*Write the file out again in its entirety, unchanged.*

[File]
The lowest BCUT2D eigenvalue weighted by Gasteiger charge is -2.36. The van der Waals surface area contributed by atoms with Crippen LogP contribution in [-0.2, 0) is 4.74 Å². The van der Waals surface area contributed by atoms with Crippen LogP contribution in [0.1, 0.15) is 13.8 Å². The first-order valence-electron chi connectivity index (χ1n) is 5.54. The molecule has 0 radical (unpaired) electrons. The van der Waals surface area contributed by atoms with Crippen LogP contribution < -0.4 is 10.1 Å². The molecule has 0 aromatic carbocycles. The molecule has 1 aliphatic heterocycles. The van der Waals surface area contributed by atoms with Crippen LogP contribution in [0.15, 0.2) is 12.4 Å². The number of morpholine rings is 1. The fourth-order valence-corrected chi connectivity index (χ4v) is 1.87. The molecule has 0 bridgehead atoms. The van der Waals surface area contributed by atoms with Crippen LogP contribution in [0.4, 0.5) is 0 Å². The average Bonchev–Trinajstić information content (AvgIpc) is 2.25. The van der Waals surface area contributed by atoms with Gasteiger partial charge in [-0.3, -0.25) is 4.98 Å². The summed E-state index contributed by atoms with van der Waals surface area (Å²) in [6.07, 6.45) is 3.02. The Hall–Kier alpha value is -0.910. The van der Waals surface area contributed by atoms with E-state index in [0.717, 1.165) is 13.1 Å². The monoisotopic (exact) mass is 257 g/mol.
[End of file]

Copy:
The lowest BCUT2D eigenvalue weighted by Gasteiger charge is -2.36. The van der Waals surface area contributed by atoms with Crippen LogP contribution in [-0.2, 0) is 4.74 Å². The van der Waals surface area contributed by atoms with Crippen LogP contribution in [0.1, 0.15) is 13.8 Å². The first-order valence-electron chi connectivity index (χ1n) is 5.54. The molecule has 0 radical (unpaired) electrons. The van der Waals surface area contributed by atoms with Crippen LogP contribution < -0.4 is 10.1 Å². The molecule has 0 aromatic carbocycles. The molecule has 1 aliphatic heterocycles. The van der Waals surface area contributed by atoms with Crippen LogP contribution in [0.15, 0.2) is 12.4 Å². The number of morpholine rings is 1. The fourth-order valence-corrected chi connectivity index (χ4v) is 1.87. The molecule has 0 bridgehead atoms. The van der Waals surface area contributed by atoms with Crippen LogP contribution in [0.4, 0.5) is 0 Å². The average Bonchev–Trinajstić information content (AvgIpc) is 2.25. The van der Waals surface area contributed by atoms with Gasteiger partial charge in [-0.3, -0.25) is 4.98 Å². The summed E-state index contributed by atoms with van der Waals surface area (Å²) in [6.07, 6.45) is 3.02. The Hall–Kier alpha value is -0.910. The van der Waals surface area contributed by atoms with E-state index in [0.717, 1.165) is 13.1 Å². The monoisotopic (exact) mass is 257 g/mol.